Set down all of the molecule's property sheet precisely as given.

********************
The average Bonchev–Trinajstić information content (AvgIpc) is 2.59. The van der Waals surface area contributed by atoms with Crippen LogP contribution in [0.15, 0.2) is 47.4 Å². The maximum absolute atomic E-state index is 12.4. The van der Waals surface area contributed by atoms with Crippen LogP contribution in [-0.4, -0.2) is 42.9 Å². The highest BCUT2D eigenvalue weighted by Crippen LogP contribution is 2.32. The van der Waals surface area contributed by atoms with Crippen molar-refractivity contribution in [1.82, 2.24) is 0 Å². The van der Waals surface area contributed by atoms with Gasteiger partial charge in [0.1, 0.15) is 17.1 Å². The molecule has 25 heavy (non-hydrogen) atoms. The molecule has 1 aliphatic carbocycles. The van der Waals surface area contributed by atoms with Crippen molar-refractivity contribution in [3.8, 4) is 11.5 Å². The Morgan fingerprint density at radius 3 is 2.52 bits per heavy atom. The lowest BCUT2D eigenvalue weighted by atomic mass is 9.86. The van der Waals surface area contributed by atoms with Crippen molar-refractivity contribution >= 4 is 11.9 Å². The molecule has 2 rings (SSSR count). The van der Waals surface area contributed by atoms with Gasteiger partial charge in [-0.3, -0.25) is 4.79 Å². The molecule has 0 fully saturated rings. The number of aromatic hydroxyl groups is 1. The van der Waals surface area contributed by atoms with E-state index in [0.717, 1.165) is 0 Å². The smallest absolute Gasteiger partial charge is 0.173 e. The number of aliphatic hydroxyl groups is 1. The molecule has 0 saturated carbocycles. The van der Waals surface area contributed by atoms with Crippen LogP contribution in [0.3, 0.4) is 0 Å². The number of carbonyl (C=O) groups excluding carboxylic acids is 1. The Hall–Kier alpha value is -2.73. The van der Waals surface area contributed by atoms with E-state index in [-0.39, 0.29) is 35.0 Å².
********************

The average Bonchev–Trinajstić information content (AvgIpc) is 2.59. The van der Waals surface area contributed by atoms with Crippen LogP contribution in [0.15, 0.2) is 47.4 Å². The maximum absolute atomic E-state index is 12.4. The van der Waals surface area contributed by atoms with Crippen LogP contribution in [-0.4, -0.2) is 42.9 Å². The highest BCUT2D eigenvalue weighted by Crippen LogP contribution is 2.32. The van der Waals surface area contributed by atoms with Crippen molar-refractivity contribution in [1.82, 2.24) is 0 Å². The van der Waals surface area contributed by atoms with Gasteiger partial charge in [0.1, 0.15) is 17.1 Å². The molecule has 25 heavy (non-hydrogen) atoms. The molecule has 1 aliphatic carbocycles. The van der Waals surface area contributed by atoms with Crippen molar-refractivity contribution in [3.8, 4) is 11.5 Å². The Morgan fingerprint density at radius 3 is 2.52 bits per heavy atom. The lowest BCUT2D eigenvalue weighted by atomic mass is 9.86. The van der Waals surface area contributed by atoms with Crippen molar-refractivity contribution >= 4 is 11.9 Å². The molecule has 2 rings (SSSR count). The van der Waals surface area contributed by atoms with Gasteiger partial charge in [-0.3, -0.25) is 4.79 Å². The molecule has 0 fully saturated rings. The number of aromatic hydroxyl groups is 1. The van der Waals surface area contributed by atoms with E-state index in [0.717, 1.165) is 0 Å². The smallest absolute Gasteiger partial charge is 0.173 e. The number of aliphatic hydroxyl groups is 1. The molecule has 0 saturated carbocycles. The van der Waals surface area contributed by atoms with Crippen LogP contribution in [0.3, 0.4) is 0 Å². The number of carbonyl (C=O) groups excluding carboxylic acids is 1. The Hall–Kier alpha value is -2.73. The van der Waals surface area contributed by atoms with E-state index in [-0.39, 0.29) is 35.0 Å².